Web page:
All about flooble | fun stuff | Get a free chatterbox | Free JavaScript | Avatars    
perplexus dot info

Home > Paradoxes
Forced Win, Forced Loss, or Neutral? (Posted on 2008-02-08) Difficulty: 4 of 5
Professor Paradoxicus has invented a new game. A single card is dealt to each of two players. The cards are consecutive and come from a 9 card deck, each card bearing a distinct integer between 1 and 9. Each player then holds his card (number facing outward) against his forehead; ie, each player can see his opponentís card, but not his own. The players are then asked whether they want to bet, and if both agree, they examine their own card, with the player who drew the lower card paying his opponent the amount on the higher card.

Professor Paradoxicus has invited three students to analyse the game.

Simplicimus notes that the game is symmetric and zero sum. He asserts that players will be indifferent as to whether or not to bet.

Optimisticus points out that whenever a player sees his opponent holding a 9 he can count on losing. On the other hand, Optimisticus reasons, if the opponent is holding any card N<9, then that player has a 50% chance of winning N+1 and a 50% chance of losing N. Optimisticus asserts that a player will quit when he sees his opponent holding a 9, and choose to play otherwise.

Finally, Sceptisimus expresses the view that a player will refuse to bet unless he sees his opponent holding a 1. He justifies his peculiar opinion as follows: Suppose a player sees his opponent holding a 9. He will certainly refuse to bet. Now suppose a player sees his opponent holding an 8. Clearly, he himself will be holding either a 9 or a 7. In the former case, he can be sure that his opponent will refuse to bet. He concludes that he has nothing to gain by agreeing to bet, but could have something to lose. He therefore should refuse to bet.

Sceptisimus next reapplies this argument repeatedly, with 7 (,6,5..) taking the role of 8 (,7,6..).

Whatís your view of these three arguments and how do things change if the players, while still aware that the deck is finite, donít know what are the lowest and highest numbers?

  Submitted by FrankM    
Rating: 1.5000 (2 votes)
Solution: (Hide)
Simplicimus is right about the game being zero sum, but too lax in applying the information available to the players in a given round. For instance, it is obviously wrong to assume that a player will be indifferent to the bidding decision when he sees his opponent holding a 9. If, on the other hand, players are in the dark about the the highest and lowest cards in the deck, Simplicimusí argument becomes more persuasive, although still not conclusive. Consider, for instance, that with ever greater play experience players will find themselves able to make increasingly reliable hypotheses about the range of the deck.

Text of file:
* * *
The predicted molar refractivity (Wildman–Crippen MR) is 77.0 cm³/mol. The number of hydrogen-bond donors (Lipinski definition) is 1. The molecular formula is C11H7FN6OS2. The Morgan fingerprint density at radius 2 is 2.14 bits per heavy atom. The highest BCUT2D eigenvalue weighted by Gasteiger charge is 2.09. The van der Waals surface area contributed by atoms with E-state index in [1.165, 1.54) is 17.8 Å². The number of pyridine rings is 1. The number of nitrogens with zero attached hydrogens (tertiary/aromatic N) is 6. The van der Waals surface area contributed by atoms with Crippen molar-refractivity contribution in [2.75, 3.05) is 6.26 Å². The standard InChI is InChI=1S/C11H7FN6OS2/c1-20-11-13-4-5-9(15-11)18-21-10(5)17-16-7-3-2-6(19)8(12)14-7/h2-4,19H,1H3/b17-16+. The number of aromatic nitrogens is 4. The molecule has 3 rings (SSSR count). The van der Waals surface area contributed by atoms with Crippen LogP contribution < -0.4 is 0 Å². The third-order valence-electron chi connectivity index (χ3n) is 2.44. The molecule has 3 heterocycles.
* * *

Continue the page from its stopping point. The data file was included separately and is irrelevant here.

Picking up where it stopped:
Optimisticusí analysis is a bit deeper, but the notion that both players can expect positive average payout so long as they avoid betting against a 9 goes against the symmetric, zero sum nature of professor P's game.

Sceptisimus has the deepest insight. Yet his reasoning is also contradictory: At one point Sceptisimus claims there is a risk that his opponent, when seeing him holding (say) a 7 might chose to participate (to Sceptisimus' disadvantage). Later Sceptisimus claims that a rational opponent will refuse the chance to participate when he sees his opponent holding a 7. In addition, we should be suspicious of Sceptisimus' argument, as it seems to say that a player has no win chances for a very broad range of cases (all but seeing a 1). This would be as much a violation of the zero sum nature of the game as Optimisticus' argument above.

Comments: ( You must be logged in to post comments.)
  Subject Author Date
re(5): Zero Sum ConfusionDej Mar2008-02-19 12:11:01
re(4): Zero Sum ConfusionCharlie2008-02-19 10:18:46
re(4): Zero Sum ConfusionSteve Herman2008-02-19 09:40:54
re(3): Zero Sum ConfusionDej Mar2008-02-19 04:54:11
re(3): Zero Sum ConfusionDej Mar2008-02-19 04:11:46
re(2): Zero Sum ConfusionSteve Herman2008-02-19 02:02:51
re(2): Zero Sum ConfusionCharlie2008-02-18 23:33:36
re: Zero Sum ConfusionDej Mar2008-02-18 22:49:12
Zero Sum ConfusionSteve Herman2008-02-18 11:14:26
SolutionIngeniousus Remarks..FrankM2008-02-13 20:16:45
SolutionBut game theory says (part II) ...Steve Herman2008-02-10 23:14:01
Some Thoughtsre: Some corrections in interpretation (Dej Mar)Dej Mar2008-02-10 14:58:02
Some ThoughtsQuestioning the assumptionFrankM2008-02-10 13:05:55
Some ThoughtsSome corrections in interpretation (Dej Mar)FrankM2008-02-10 12:52:29
Some ThoughtsBut game theory says ...Steve Herman2008-02-10 10:58:11
SolutionDej Mar2008-02-10 01:26:01
Please log in:
Remember me:
Sign up! | Forgot password

Search body:
Forums (0)
Newest Problems
Random Problem
FAQ | About This Site
Site Statistics
New Comments (3)
Unsolved Problems
Top Rated Problems
This month's top
Most Commented On

Copyright © 2002 - 2019 by Animus Pactum Consulting. All rights reserved. Privacy Information